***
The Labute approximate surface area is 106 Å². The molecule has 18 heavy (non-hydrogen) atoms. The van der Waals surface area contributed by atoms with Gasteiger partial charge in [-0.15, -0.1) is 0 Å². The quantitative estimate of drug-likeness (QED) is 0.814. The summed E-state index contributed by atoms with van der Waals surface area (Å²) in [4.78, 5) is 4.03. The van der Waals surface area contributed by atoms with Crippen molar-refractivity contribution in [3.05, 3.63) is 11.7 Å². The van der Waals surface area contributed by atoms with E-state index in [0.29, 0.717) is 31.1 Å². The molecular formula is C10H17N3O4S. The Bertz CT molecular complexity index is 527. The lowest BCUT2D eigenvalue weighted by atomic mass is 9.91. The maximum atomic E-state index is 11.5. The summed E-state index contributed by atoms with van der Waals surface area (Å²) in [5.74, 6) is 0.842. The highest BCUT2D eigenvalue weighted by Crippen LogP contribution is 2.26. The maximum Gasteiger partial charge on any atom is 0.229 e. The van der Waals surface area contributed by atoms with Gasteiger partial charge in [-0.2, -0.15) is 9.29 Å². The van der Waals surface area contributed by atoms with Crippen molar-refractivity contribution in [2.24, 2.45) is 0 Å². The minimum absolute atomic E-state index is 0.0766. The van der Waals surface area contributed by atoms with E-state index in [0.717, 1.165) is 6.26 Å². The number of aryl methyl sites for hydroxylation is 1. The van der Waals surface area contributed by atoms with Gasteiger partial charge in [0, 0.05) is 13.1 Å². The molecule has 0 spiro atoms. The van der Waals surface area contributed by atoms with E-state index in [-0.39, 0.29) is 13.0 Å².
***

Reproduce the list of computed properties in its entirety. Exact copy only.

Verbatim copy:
The Labute approximate surface area is 106 Å². The molecule has 18 heavy (non-hydrogen) atoms. The van der Waals surface area contributed by atoms with Gasteiger partial charge in [-0.15, -0.1) is 0 Å². The quantitative estimate of drug-likeness (QED) is 0.814. The summed E-state index contributed by atoms with van der Waals surface area (Å²) in [4.78, 5) is 4.03. The van der Waals surface area contributed by atoms with Crippen molar-refractivity contribution in [3.05, 3.63) is 11.7 Å². The van der Waals surface area contributed by atoms with E-state index in [0.29, 0.717) is 31.1 Å². The molecular formula is C10H17N3O4S. The Bertz CT molecular complexity index is 527. The lowest BCUT2D eigenvalue weighted by atomic mass is 9.91. The maximum atomic E-state index is 11.5. The summed E-state index contributed by atoms with van der Waals surface area (Å²) in [5.74, 6) is 0.842. The highest BCUT2D eigenvalue weighted by Crippen LogP contribution is 2.26. The maximum Gasteiger partial charge on any atom is 0.229 e. The van der Waals surface area contributed by atoms with Gasteiger partial charge in [-0.2, -0.15) is 9.29 Å². The van der Waals surface area contributed by atoms with Crippen molar-refractivity contribution in [2.24, 2.45) is 0 Å². The minimum absolute atomic E-state index is 0.0766. The van der Waals surface area contributed by atoms with E-state index in [0.717, 1.165) is 6.26 Å². The number of aryl methyl sites for hydroxylation is 1. The van der Waals surface area contributed by atoms with Gasteiger partial charge in [0, 0.05) is 13.1 Å². The molecule has 0 spiro atoms. The van der Waals surface area contributed by atoms with E-state index in [-0.39, 0.29) is 13.0 Å².